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Early Game Ship Design Strategy
by NotoriousPraetorious

The following describes a technique useful for early, easy conquest of computer opponents. I've also had great luck using this against humans. Although shields are beneficial, most of the things you want for early conquest are found in the physical sciences hierarchy, which also includes mining advances. Therefore, this strategy is especially suited to physical-science savvy, mineral hungry races like the silicoid, meklar or cynoid.

To cut to the chase, here's an example of an effective combat vessel you can start building on the very first turn:

Light Cruiser
Zortrium, Light Armor (100 hit points)
5 nuclear point defense missiles (3 shots)
3 nuclear rockets (2 shots)
7 nuclear rockets (1 shot)
Detection System (Special)
combat speed: 250

Obviously the vessel can be improved with better armor, bigger missiles and especially shields, but three of these will enable you to conquer an enemy homeworld if you can crank them out fast enough. The detection system may or may not be preferable to a few extra PD rockets (YMMV).

In detail:
You'll want a light cruiser. Use the heaviest armor and the largest shield you have (this means you may have to replace the small shield generator the computer likes to put on, and upgrade the armor). Drop the ship's combat speed; 250 is quite sufficient since you never move. Note that these missiles are very expensive, so the cost-savings for stripping off the armor is never worth it. Use your best defenses.

For armament, you want 1 shot of your most advanced missile on a rocket chasis (light missile if you have it, but personally I can't get light missiles to shoot at fighters, see below) and a separate rack, somewhat smaller, with 2 shots of the same missile. If you have missile shields or armor, use them.

Don't fill up all your space with ship to ship missiles. Use some of the remaining space for point defense - interceptors do work, whatever weapon you have is fine, use fighter shields and armor if you have them. If you have the point defense gun, you can use that, instead of interceptors. This armament is purely to be used against enemy fighters, and if you use your best armor and shields, you won't need much of it. If you use point-defense missiles, make sure to pack more volleys of these than you do of ship-to-ship missiles, since the first point-defense volleys like to target enemy ships.

The basic idea is to build indirect fire ships capable of taking out all of your enemies immediately. These boats can be built without the benefit of advanced technology, although of course you should always use the best that you have - without shields you will lose an occasional vessel to enemy fighters and you may want to compensate by raising the ratio of interceptors/point defense you carry.

These ships are very vulnerable to enemy stealth - you can counter this by piling on ECCM or having reonnaisance ships escort them, but in the early game don't worry about it. I find that minimal sensors are still worth it.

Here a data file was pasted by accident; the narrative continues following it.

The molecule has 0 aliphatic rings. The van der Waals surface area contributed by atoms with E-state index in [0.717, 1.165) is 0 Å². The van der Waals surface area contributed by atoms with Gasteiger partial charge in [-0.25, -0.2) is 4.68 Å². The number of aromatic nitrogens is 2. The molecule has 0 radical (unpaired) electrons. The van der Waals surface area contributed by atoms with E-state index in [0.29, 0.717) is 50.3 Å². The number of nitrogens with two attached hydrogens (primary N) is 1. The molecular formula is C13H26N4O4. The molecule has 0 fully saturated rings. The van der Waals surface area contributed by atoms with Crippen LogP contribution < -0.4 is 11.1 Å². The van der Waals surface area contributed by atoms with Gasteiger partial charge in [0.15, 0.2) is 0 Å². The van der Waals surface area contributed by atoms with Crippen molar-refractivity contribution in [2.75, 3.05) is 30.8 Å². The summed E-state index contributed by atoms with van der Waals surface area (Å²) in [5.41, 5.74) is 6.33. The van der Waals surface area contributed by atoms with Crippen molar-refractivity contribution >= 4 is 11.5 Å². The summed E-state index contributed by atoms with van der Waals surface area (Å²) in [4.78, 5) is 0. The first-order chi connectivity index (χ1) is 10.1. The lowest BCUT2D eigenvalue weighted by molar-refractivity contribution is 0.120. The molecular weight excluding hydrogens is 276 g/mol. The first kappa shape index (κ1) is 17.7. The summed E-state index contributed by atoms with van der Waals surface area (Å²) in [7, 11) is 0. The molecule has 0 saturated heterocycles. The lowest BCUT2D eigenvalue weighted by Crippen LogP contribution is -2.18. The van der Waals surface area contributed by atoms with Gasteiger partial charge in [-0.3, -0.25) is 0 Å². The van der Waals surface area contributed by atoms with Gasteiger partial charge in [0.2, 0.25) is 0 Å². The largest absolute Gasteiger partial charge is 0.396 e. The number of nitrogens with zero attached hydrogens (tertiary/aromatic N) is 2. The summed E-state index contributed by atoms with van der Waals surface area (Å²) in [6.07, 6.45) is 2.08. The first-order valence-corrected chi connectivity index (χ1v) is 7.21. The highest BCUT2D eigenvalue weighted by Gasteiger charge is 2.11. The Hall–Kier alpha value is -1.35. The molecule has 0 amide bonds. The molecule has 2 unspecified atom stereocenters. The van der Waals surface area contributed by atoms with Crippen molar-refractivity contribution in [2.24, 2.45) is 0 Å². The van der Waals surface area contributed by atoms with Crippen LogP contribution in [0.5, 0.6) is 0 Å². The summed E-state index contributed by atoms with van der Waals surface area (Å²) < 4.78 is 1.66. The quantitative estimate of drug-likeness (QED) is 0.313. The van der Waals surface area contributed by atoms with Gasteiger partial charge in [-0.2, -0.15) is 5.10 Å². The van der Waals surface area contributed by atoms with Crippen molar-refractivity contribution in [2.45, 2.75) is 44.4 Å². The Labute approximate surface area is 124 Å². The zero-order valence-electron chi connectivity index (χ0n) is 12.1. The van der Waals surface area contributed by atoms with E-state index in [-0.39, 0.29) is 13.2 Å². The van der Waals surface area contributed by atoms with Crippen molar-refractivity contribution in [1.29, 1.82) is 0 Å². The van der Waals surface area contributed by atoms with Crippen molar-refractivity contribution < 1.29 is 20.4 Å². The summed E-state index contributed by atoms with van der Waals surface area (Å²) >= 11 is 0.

Keep the following things in mind:

a) A single volley of missiles can never harm more than one target. A planet is a single target, as is a single task force of ships or flight of fighters. Therefore, a typical enemy planet will be defended by planetary defenses, defensive ships organised into one task force, up to two orbitals* and possibly an interstellar task force that simply happens to be in-system. This means you need to take out five targets plus the fighters, which means you need at least three vessels; enemy planets may require an extra volley, so bring four if you can muster them. Organizing your missiles into a single shot means you need 5 or 6 vessels, which is much harder to muster early in the game.

* However many orbitals a planet has, I've found that only two fight at a given time. This means it may take multiple turns to invade the planet; be patient.

b) Point defense doesn't really work. This may change with the patch (let us hope), but at present, the first volley you fire is superior to subsequent volleys. Make it large. The computer is somewhat more able to use point defense than you are.

c) The missile volley of an enemy planet, with a missile base, is extremely powerful. EXPECT to lose a task force every time you attack an enemy planet with a missile base. This means your task forces should be composed of single ships (see above). This limits you to ten ships per combat, which can be a problem against human opponents, but the computer is stupid. This also means you will have to replace a vessel whenever you attack a missile base. Human players, who generally build slightly fewer planetary defenses than a computer opponent, CAN be easier targets. They will also be more of a threat later so viciously attack people with these ships if they leave themselves vulnerable.

d) If you use rockets (the second-smallest chassis of missile) you can take out fighters with those. Pack 3 volleys per ship if you plan to do this. However, it is difficult to do if you control combat yourself (the ships often refuse to fire at the fighters). So, I recommend interceptors, point defense guns, point defense missiles or the like.

e) If you don't control combat yourself, you can't control bombardment (again, hopefully this will change with the patch). These missile vessels utterly frag enemy planets when the whimsy strikes the bombardment AI, so be careful.



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